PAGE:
We live in a neighborhood in Colorado that borders a vast national forest. We have lots of dirt roads, utilities, a lake, and dense forest, which require a great deal of work to maintain. Volunteer neighbors have done much of this work, but over the past few years, volunteerism has declined.
This community also has a Home Owner Association (HOA) that likes to pass many rules. For instance, you need to fill out a form to move a rock in the common area. If you don't wear non-flammable clothes while using an outside fire-pit, you are subject to a fine.
I see a connection between the declining volunteerism and the rising number of governing rules. This connection crystallized during a recent mountain bike ride.
I was riding on a world-famous trail network called "Phil's World" in Cortez, Colorado. Phil's contains dozens of miles of amazing trails. It is continually being expanded and maintained by a group of local volunteers that donate days of their time each month. These volunteers will not only move rocks to clear paths, but build impressive cairns with them.
This effort inspires me to stop my bike and move rocks or pick up any litter I find. Although Phil's is an hour drive away, I feel part of this community. I feel it more than the one where I live.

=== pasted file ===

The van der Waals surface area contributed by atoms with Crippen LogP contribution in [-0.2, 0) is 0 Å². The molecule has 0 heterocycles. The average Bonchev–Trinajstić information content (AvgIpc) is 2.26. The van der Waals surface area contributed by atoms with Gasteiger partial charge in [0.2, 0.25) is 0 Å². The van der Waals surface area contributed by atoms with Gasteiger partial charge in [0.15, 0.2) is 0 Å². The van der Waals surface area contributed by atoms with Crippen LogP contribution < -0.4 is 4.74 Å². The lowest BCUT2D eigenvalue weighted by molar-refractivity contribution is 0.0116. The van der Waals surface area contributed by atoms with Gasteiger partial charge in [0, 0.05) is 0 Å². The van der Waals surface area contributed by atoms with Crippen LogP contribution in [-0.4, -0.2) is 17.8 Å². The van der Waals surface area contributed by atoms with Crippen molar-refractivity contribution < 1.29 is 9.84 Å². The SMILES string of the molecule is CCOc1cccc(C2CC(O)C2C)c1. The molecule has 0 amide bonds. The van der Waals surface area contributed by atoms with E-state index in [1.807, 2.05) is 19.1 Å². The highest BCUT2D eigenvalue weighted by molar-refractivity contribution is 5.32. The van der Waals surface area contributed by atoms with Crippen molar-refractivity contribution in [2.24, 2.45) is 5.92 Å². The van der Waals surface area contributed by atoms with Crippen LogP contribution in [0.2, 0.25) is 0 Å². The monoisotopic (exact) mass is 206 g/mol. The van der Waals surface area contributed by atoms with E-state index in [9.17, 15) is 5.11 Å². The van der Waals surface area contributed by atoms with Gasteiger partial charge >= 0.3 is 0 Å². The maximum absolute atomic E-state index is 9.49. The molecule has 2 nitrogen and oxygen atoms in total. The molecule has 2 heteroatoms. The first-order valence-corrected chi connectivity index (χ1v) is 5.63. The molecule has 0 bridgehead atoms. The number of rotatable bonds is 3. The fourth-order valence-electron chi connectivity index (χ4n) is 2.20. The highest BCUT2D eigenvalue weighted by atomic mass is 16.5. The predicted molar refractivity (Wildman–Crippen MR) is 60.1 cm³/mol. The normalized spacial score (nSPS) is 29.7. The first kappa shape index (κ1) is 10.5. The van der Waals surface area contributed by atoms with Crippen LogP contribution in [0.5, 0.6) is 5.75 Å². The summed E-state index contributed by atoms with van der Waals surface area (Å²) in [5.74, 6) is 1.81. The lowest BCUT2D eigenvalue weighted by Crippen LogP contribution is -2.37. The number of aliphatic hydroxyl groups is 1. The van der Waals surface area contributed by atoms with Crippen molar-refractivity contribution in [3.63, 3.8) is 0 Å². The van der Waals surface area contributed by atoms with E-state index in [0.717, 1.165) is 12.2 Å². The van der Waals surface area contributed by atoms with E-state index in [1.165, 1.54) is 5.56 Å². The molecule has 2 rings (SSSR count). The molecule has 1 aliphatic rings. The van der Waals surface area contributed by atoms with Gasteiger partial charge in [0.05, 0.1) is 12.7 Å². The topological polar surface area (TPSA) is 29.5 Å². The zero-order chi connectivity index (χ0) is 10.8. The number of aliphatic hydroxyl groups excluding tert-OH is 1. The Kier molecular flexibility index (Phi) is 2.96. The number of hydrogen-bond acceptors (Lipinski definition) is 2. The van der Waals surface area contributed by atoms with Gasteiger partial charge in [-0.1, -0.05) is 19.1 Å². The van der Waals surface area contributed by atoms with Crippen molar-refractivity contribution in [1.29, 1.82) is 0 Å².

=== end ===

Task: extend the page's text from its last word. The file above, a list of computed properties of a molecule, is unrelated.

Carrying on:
Dan Pink's book "Drive" explains a lot about why we can work so hard at things we don't get paid for and so little when we are. He describes three factors of intrinsic motivation, backed up by decades of research, to prove it:
- Autonomy — Our desire to be self-directed. It increases engagement over compliance.
- Mastery — The urge to get better skills.
- Purpose — The desire to do something that has meaning and is important.
When leaders or governing bodies define a broad set of rules and penalties for non-compliance, it undermines a sense of autonomy. Such compliance is a poor substitute for purpose.
Rules and penalties often exist to force behavior that you're not trusted to do on your own. When someone tells me that they'll fine me when I wear the wrong clothes by my fire-pit, I'm less motivated to help them cut a tree down.
Excessive rule-making happens in studios, and the same lack of motivation occurs. The prevailing attitude becomes "I did my tasks, if the game is broken its someone else's problem." Leaders subsequently get frustrated with the lack of accountability and generate more rules.
A certain number of rules are necessary, but a good practice is to engage those you are making rules for. "Working agreements" are often better. Find ways where purpose can drive behavior instead. Sprint Goals and a definition of done are useful tools for this. Collaboratively crafted, they drive behavior better than assigning work and creating rules about how disciplines should interface and test.